PortandTerminal.com, February 23, 2020
The Fisheries Minister has badly overstepped his bounds. Colwell is, after all, a public servant, spending public funds at an event that strikes to the heart of the public interest in Nova Scotia – it’s fisheries.
HALIFAX, NOVA SCOTIA – The Minister of Fisheries in Nova Scotia, Keith Colwell, has made it clear that the media is not welcome at his fisheries trade show which kicks-off tomorrow in Halifax, Nova Scotia.
That’s upset many of the trade show’s exhibitors who were counting on receiving press coverage to help build public awareness of their products and services in the media. In fact, for many companies, it’s the whole point of investing in a booth, brochures etc and attending the event.
We’re there (at the trade show) to promote the Medway Salmon Recovery Project. In my opinion, the press should be invited to the Fisheries ConferenceRaymond Alexandor, Medway Salmon Recovery Project
It has also raised questions about the Fisheries Minister badly overstepping his bounds. Colwell is, after all, a public servant, spending public funds at an event that strikes to the heart of the public interest in Nova Scotia – it’s fisheries.
Nova Scotia is Canada’s #1 exporter of seafood producing $CAD 917 million ($US 693 million) worth of seafood. That’s big money in a province with a population of less than a million people.
The trade show is happening at a time where Nova Scotia’s largest fishery, its lobster fishery, is in a major crisis.
Nova Scotia makes up the majority of Canada’s lobster industry, bringing more than $US 570 million in 2018. But the COVID19 virus has crushed demand for Nova Scotia’s lobsters in its most important export market, China.
“This is unprecedented. “We are in uncharted waters,” said Bruce Gidney, vice-president of Digby-based Gidney Fisheries Limited speaking about the collapse of demand from China.
Minister Keith Colwell though takes a more relaxed, longer-term view on the current crisis. “Coronavirus (COVID19) won’t affect the lobster industry for long” he was reported as saying. “Fine if you are on a government paycheque,” one lobster fisherman said, among the many who have seen demand for their catch drop by 80% in the past month.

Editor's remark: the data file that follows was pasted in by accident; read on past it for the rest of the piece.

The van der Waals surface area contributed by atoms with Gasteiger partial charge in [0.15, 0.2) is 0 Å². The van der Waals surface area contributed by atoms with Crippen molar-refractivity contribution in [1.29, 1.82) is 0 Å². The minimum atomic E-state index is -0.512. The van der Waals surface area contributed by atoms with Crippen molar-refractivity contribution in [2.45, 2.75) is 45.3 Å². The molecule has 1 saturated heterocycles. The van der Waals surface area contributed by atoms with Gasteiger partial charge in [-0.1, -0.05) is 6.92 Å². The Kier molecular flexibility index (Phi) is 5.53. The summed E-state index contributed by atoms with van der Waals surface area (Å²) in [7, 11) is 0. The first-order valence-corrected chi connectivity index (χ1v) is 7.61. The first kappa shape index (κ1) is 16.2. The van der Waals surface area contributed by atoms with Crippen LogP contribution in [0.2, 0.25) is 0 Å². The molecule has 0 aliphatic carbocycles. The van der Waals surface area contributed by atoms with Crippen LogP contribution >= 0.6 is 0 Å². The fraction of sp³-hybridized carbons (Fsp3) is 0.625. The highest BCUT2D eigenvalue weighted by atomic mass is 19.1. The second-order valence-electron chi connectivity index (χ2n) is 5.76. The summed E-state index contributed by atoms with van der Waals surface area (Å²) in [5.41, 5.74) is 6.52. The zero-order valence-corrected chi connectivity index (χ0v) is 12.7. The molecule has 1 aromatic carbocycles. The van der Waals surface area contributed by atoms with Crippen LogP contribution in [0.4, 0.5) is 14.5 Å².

If ever there was a time for public transparency and open discussion about an existential issue facing Nova Scotia’s lobster fisherman, you would think it would be now.
Exhibitors asking questions
Here’s how the Ministry of Fisheries described its trade show to us in a statement.
Our trade show is world-class, featuring companies with products and services for the seafood industry. In fact, this year we’ve expanded by partnering with Aquaculture Association of Nova Scotia’s Seafarmer’s Conference. The conference has grown from approximately 50 industry people and no trade show in 2015 to more than 400 registered delegates and 75 trade show exhibitors this year.Dan Davis, Director of Communications, Department of Fisheries and Aquaculture
We contacted about half of the exhibitors attending this year’s conference. Here’s a general consensus of what they had to say.
“No, I definitely wasn’t aware that the press was not invited,” said Raymond Alexandor when we contacted him. “We’re there (at the conference) to promote the Medway Salmon Recovery Project. In my opinion, the press should be invited to the Fisheries Conference.”
“I think for publicly funded conferences like this the media needs to be present to ensure transparency,” said another exhibitor who asked not to be named due to their reliance on funding from the Ministry of Fisheries.
“I’m surprised that they (the press) aren’t (invited). The citizens have a right to know” said another exhibitor we contacted.
So why does he want to keep the public in the dark? Why doesn’t the Minister of Fisheries not invite the press to cover his event? In short, it boils down to him saying to the press and the people of Nova Scotia that “I don’t think that I need to and I sure as heck don’t want to invite the press” (our words, not his).
This is what his spokesperson had to say to PortandTerminal.com in their official statement:
You’ve expressed concern about how the conference is promoted. We have a model that works very well for registrants, exhibitors and the fishing and aquaculture sector as a whole.Dan Davis, Director of Communications, Department of Fisheries and Aquaculture
Premier Stephen McNeil
Once again, Minister Keith Colwell has put his boss, Nova Scotia Premier Stephen McNeil into an uncomfortable position.
So what does Nova Scotia’s Premier Stephen McNeil have to say about the public’s right to know what goes at the publicly-funded fisheries conference? For now, not a word.
We contacted the Premier’s office on February 14, almost ten days ago and asked him two questions:
- Is the Premier aware that the press has not been invited to attend the Department of Fisheries and Aquaculture Minister’s Conference in Halifax later this month?
- Does the Premier agree that having the press attend a conference where one of Nova Scotia’s economic cornerstones is being discussed (presumably on the taxpayer’s dime) is in the best interest of Nova Scotians?
We received an automated reply from Premier McNeil’s office thanking us for our communication but no follow-up or response beyond that as of yet.
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